The world itself is gorgeous, with detailed environments that are varied as you discover more of them. Ghost Recon: Wildlands as a sandbox title relies partially on the atmosphere of Bolivia to keep you engaged, so it’s good that everything looks so nice. Weather effects are really damn pretty, with lightning cracking in the sky, rain bouncing off of the road and very slick water and lighting effects backing this up. Looking to distant mountain tops and dense forestry that you can travel to with the games mix of land, air and sea vehicles is a sight to behold.
The actual handling of these vehicles does leave a lot to be desired however. It feels janky for the most part, and while they work, the actual physics are almost comical at times (read: cars shouldn’t be able to scale mountains, but sometimes with enough persistence you sort of can). Helicopters and planes definitely take some getting used to as well, but when available I much preferred to fast-travel my way close to my objectives rather than driving there on a long trip.
I also have to mention that the cover system doesn’t feel great. Other games have done a fantastic job of making cover an integral part of the experience, like Ubisoft’s own The Division and of course Gears of War. There’s no button to take cover, you just have to move against it and it will, theoretically, happen automatically. I found this to be a little inconsistent and it led to me making some mistakes where I thought I was in cover properly, but found out that I wasn’t… the hard way. I wish they could have taken the learnings from other games and implemented something more solid.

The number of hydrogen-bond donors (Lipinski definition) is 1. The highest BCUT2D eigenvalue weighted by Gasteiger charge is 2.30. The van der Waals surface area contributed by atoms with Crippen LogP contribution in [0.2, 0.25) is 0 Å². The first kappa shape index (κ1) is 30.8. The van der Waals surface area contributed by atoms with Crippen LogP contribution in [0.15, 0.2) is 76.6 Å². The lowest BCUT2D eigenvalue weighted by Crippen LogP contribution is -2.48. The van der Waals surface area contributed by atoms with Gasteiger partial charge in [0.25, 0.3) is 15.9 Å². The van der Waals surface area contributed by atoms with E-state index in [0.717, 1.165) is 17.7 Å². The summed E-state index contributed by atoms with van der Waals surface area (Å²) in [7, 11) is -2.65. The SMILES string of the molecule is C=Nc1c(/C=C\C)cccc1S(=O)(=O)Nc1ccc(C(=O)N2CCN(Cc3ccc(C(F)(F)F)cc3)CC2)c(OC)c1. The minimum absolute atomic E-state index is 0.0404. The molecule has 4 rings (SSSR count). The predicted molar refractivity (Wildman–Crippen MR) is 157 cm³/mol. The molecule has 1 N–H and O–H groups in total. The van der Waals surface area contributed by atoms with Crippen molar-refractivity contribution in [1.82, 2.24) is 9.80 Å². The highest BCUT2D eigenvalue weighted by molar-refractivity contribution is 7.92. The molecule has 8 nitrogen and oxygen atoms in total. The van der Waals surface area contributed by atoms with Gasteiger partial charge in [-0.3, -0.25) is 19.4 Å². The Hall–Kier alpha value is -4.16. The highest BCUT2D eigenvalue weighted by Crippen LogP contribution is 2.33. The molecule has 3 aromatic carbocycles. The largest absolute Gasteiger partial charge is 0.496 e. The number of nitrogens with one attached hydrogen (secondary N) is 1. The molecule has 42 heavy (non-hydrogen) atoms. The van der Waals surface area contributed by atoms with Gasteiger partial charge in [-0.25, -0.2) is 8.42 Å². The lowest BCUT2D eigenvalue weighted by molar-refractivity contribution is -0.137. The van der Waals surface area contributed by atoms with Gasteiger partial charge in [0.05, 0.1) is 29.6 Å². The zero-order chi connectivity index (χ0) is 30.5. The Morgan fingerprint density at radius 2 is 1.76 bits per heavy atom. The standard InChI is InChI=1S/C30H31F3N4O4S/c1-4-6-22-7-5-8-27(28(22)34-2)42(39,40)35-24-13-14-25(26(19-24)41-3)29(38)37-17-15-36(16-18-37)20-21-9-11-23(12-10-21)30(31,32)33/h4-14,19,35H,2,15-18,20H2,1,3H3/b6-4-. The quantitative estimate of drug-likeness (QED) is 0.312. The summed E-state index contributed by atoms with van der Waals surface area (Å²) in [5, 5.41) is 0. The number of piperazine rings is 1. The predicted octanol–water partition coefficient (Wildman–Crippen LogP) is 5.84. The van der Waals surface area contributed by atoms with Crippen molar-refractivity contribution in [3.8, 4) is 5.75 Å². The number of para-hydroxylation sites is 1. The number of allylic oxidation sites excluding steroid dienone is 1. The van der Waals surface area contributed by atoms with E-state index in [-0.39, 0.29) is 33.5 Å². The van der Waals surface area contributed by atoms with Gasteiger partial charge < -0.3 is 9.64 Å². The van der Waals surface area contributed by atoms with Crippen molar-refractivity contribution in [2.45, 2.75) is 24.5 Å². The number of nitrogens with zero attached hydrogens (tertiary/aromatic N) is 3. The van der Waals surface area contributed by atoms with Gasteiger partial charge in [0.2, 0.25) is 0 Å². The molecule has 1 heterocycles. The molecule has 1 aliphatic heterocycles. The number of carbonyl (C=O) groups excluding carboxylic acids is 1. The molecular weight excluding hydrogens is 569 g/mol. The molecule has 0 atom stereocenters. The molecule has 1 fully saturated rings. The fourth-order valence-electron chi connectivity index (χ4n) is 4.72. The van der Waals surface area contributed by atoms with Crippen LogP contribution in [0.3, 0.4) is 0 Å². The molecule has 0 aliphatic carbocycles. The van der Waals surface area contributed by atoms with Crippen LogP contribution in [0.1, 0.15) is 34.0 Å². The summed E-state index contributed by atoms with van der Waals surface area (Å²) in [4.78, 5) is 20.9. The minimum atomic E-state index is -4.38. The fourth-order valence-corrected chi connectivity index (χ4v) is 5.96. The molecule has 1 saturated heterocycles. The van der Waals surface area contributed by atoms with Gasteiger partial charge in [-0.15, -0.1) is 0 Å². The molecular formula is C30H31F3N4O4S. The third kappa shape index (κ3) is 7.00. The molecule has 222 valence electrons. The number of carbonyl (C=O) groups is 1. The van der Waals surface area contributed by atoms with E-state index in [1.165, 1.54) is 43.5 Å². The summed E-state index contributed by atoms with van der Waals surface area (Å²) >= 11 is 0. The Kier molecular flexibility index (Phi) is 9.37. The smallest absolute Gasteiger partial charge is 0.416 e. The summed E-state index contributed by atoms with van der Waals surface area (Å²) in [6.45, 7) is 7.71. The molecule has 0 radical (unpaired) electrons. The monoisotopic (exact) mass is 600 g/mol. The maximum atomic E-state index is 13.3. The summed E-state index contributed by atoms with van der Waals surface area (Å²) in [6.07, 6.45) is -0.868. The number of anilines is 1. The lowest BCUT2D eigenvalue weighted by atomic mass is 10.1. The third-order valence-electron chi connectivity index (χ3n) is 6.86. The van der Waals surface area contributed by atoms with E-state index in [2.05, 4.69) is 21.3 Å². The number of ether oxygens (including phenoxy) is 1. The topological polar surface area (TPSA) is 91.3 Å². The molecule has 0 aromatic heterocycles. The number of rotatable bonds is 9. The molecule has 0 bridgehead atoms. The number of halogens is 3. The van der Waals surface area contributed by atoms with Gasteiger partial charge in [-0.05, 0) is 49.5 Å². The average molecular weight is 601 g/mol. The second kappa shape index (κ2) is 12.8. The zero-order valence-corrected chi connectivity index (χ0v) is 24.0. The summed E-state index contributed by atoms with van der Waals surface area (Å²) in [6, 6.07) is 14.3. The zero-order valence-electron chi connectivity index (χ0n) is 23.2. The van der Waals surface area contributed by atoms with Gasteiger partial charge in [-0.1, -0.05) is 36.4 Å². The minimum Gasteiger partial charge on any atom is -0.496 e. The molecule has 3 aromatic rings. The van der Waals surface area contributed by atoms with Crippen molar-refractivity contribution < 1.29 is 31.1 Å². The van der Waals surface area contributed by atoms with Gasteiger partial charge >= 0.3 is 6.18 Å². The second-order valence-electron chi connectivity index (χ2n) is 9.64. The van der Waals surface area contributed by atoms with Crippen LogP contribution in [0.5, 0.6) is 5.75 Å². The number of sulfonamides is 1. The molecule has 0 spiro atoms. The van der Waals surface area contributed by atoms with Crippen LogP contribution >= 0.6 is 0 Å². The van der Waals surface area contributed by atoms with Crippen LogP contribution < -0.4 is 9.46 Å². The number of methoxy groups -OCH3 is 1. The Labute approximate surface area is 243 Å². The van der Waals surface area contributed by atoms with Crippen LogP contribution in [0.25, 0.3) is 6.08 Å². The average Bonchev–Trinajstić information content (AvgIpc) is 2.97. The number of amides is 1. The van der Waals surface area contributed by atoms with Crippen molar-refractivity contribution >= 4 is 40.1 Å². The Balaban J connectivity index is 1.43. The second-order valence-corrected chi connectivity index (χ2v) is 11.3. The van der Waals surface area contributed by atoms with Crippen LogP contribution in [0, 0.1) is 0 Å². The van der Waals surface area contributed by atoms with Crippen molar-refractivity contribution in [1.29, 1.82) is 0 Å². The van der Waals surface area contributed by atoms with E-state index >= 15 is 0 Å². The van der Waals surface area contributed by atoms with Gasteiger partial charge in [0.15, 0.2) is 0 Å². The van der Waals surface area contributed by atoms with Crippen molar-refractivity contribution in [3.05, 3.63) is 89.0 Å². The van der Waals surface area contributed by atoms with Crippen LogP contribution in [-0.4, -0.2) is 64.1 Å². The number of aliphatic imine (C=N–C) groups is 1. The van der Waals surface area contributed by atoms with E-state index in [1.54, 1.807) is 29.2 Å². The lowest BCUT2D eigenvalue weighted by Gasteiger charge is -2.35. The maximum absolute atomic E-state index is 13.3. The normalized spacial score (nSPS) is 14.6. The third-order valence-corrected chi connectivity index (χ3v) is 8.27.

Glitches also definitely happen. There was one time I joined a mates game, only to find myself unable to shoot enemies or contribute anything, while all he was able to see was his AI squad mates, like I was a literal observational ghost. Other visual glitches include trucks that teleport and the odd mission that is buggy and trigger completion without you having actually achieved your task yet. Annoyingly, when you respawn, it’s about a 50/50 chance that you will spawn on with your teammates. Half the time, I found myself appear over 1 kilometre away on the map, having to then slowly schlep it on foot to get back to where my squad was, with no vehicles or fast travel options available nearby.
Luckily, most of these flaws are at the very least entertaining, especially when you all experience them together. When the developers have made such an effort to craft this vast and detailed landscape, the odd comical gitch can certainly be forgiven. I also liked finding different weapon parts that I could customise my guns with and enjoyed the satisfying loop of tagging supplies that led to upgrading my skill tree, though most of the game can be completed without putting much time into this if you weren’t super invested.
Ghost Recon: Wildlands sticks closely to what works in sandbox games of this type, and does so with a very seamless cooperative experience. I wouldn’t recommend playing this one solo; although there’s nothing inherently wrong with this, the experiences that you’ll share with your friends are far and away the most creative and exciting elements you’ll come across, so much so that we’ve incorporated it into our nightly gaming ritual, which it slots into comfortably. Wildlands won’t change the industry, but then it’s not trying to; it’s trying to be a solid, entertaining and well-produced open-world shooter that you can play with your mates, at which it thrivingly succeeds.